Last updated: February 21, 2008 - 7:23am
MARKEY HOLDS HEARING ON BROADBAND ACCESS
[SOURCE: Congressman Ed Markey]
Representative Edward J. Markey (D-MA), Chairman of the House Energy and Commerce Subcommittee on Telecommunications and the Internet, chaired a hearing to discuss draft legislation regarding broadband mapping and data collection. The legislation seeks to address the lack of accurate information about the nature and extent of broadband service across America in order to pave the way for the development and implementation of a comprehensive national broadband strategy. In his remarks he said: "I believe at this point there is growing consensus if not unanimity -- around the fact that current data collection methods used by the Federal Communications Commission (FCC) are inadequate and highly flawed. Currently, the FCC counts a single broadband subscriber in a 5-digit zip code as indicating the entire zip code has broadband availability, even if the sole subscriber is a business and not a residential consumer. This can lead to highly inaccurate and overly generous notions of actual broadband availability and use, particularly in rural areas where zip codes are quite large. In addition, the Telecommunications Act compels the FCC to assess the nationwide availability of “advanced telecommunications capability,” which Congress defined as having “high-speed” capability. The FCC implemented this provision and defined “high speed” in 1999 as meaning 200 kilobits per second. The problem is that the FCC has not kept pace with the times or technology. Simply put, in 2007 terms, 200 kilobits per second is not high speed. The bill proposes increasing this ten-fold to 2 Megabits per second."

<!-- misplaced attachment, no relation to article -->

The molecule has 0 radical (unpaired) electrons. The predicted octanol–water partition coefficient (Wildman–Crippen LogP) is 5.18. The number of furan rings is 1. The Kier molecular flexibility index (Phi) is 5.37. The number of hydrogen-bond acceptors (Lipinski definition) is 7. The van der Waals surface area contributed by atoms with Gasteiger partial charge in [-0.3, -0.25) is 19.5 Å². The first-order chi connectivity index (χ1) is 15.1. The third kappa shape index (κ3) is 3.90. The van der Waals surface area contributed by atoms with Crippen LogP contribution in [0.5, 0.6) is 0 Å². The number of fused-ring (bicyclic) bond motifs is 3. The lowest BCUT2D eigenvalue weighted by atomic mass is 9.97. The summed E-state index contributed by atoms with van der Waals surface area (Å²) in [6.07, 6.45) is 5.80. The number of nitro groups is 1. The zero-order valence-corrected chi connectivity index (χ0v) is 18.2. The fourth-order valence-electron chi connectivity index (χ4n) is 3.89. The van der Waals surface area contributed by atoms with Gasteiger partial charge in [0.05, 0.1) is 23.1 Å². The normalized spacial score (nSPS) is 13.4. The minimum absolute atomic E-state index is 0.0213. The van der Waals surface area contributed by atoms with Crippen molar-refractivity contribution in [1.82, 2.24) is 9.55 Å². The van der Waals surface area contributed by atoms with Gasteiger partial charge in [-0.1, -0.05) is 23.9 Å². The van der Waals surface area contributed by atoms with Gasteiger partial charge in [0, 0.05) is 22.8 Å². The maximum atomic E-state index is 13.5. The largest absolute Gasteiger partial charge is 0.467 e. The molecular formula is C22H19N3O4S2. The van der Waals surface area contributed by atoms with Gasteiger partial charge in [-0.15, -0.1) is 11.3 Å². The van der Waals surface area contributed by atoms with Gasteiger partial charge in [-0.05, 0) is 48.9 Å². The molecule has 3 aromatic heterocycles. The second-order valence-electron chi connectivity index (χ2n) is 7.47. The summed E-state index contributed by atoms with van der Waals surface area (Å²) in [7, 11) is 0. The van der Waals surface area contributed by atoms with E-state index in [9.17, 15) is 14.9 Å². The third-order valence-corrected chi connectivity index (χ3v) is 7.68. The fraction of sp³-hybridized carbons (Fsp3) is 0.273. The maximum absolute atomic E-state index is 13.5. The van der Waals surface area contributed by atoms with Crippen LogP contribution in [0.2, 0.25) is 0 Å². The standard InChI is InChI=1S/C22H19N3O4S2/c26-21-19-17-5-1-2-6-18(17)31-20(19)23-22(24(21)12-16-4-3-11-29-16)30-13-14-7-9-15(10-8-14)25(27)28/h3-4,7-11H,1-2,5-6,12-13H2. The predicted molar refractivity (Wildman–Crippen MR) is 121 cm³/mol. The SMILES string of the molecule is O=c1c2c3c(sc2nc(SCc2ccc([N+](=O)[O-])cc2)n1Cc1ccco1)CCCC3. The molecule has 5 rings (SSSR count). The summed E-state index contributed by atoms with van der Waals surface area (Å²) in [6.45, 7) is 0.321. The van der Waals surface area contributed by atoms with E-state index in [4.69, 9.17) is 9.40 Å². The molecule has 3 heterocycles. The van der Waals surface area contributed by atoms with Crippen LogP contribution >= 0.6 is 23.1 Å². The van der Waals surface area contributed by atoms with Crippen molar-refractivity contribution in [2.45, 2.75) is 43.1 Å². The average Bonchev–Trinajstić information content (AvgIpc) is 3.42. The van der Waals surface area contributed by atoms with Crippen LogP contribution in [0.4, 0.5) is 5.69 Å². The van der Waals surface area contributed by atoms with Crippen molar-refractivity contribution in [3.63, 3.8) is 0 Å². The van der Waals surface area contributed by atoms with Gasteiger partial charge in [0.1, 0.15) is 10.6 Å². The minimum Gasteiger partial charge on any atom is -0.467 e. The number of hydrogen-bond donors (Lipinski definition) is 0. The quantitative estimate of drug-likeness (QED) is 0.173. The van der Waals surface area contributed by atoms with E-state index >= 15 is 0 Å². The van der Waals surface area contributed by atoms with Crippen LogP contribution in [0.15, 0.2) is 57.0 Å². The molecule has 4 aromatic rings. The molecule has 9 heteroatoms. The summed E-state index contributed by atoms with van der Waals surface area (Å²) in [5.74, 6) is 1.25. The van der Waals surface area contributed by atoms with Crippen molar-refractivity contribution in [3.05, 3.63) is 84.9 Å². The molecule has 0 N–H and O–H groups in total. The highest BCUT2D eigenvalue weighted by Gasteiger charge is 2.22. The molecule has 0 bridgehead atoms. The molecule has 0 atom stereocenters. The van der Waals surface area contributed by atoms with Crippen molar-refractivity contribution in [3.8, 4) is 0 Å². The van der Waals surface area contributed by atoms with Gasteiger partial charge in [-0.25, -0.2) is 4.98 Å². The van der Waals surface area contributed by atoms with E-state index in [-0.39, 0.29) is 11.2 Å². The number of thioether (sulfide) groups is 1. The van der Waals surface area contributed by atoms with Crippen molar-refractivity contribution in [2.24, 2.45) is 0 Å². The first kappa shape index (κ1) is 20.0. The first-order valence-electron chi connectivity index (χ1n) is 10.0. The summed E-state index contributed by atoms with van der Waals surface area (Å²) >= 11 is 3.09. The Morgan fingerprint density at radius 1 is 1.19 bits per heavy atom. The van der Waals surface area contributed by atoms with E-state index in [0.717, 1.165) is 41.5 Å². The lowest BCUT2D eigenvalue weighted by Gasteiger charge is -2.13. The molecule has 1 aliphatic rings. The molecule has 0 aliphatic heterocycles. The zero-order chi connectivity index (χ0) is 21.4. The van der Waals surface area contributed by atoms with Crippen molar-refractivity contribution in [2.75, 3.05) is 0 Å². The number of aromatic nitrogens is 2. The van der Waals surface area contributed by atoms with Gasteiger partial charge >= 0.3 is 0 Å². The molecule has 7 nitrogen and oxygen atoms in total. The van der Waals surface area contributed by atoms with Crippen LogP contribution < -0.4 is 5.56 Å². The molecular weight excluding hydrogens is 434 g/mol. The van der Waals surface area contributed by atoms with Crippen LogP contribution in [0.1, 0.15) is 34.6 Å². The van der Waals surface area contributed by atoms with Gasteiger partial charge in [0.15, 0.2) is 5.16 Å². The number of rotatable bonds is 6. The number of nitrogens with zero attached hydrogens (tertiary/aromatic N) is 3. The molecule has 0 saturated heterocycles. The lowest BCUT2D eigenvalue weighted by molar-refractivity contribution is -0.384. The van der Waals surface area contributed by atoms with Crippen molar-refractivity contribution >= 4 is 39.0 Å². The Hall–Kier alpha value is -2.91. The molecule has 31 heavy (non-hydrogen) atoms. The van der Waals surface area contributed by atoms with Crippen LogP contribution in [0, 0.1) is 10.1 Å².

* Hearings on broadband data suggest Congressional push for national strategy
* FCC Out of Touch with Broadband Reality
Free Press Policy Director Ben Scott told Congress that the Federal Communications Commission has failed to uphold its obligation to effectively collect data on broadband deployment across the United States. "We cannot evaluate problems that we don't measure or study -- much less can we solve them," Scott said. "The bill under discussion would represent a leap forward in our knowledge about broadband markets and inevitably improve broadband policy." The hearing coincides with the filing deadline for an FCC Notice of Inquiry (NOI) seeking input on whether high-speed broadband is being made available to all Americans. Free Press, Consumers Union and Consumer Federation of America filed comments outlining the FCC's failure to address the current deficiencies of the broadband market, and urging the Commission to develop and implement a comprehensive broadband policy.
* Scott testimony: http://www.freepress.net/docs/scott_testimony_5-17.pdf
* McSlarrow Advises Caution On Legislating 'High-Speed' Definition
National Cable & Telecommunications Association President Kyle McSlarrow told legislators Thursday that while he supports a draft bill requiring better data collection on the rollout of broadband, he doesn't buy the "sky is falling" scenario driving some backing the bill. McSlarrow said that speeds are increasing, prices falling, and that the industry is developing a new cable modem service with speeds exceeding 100 megabits per second. McSlarrow agreed that the FCC's definition of high-speed access, which includes 200 kilobits as high speed, has been outstripped by technology, but added the cautionary note that the government should be careful of legislating another definition of high-speed for the same reason given the pace of change, saying that "what makes sense today may look strange a couple of years from now."
* Broadband mapping is trojan horse for Big Govt. net regulation
[Commentary] Calls by House Telecom Chairman Ed Markey and other Big Government proponents for better "broadband mapping" is simply a "trojan horse" for regulating the Internet. and more government intervention in the marketplace.
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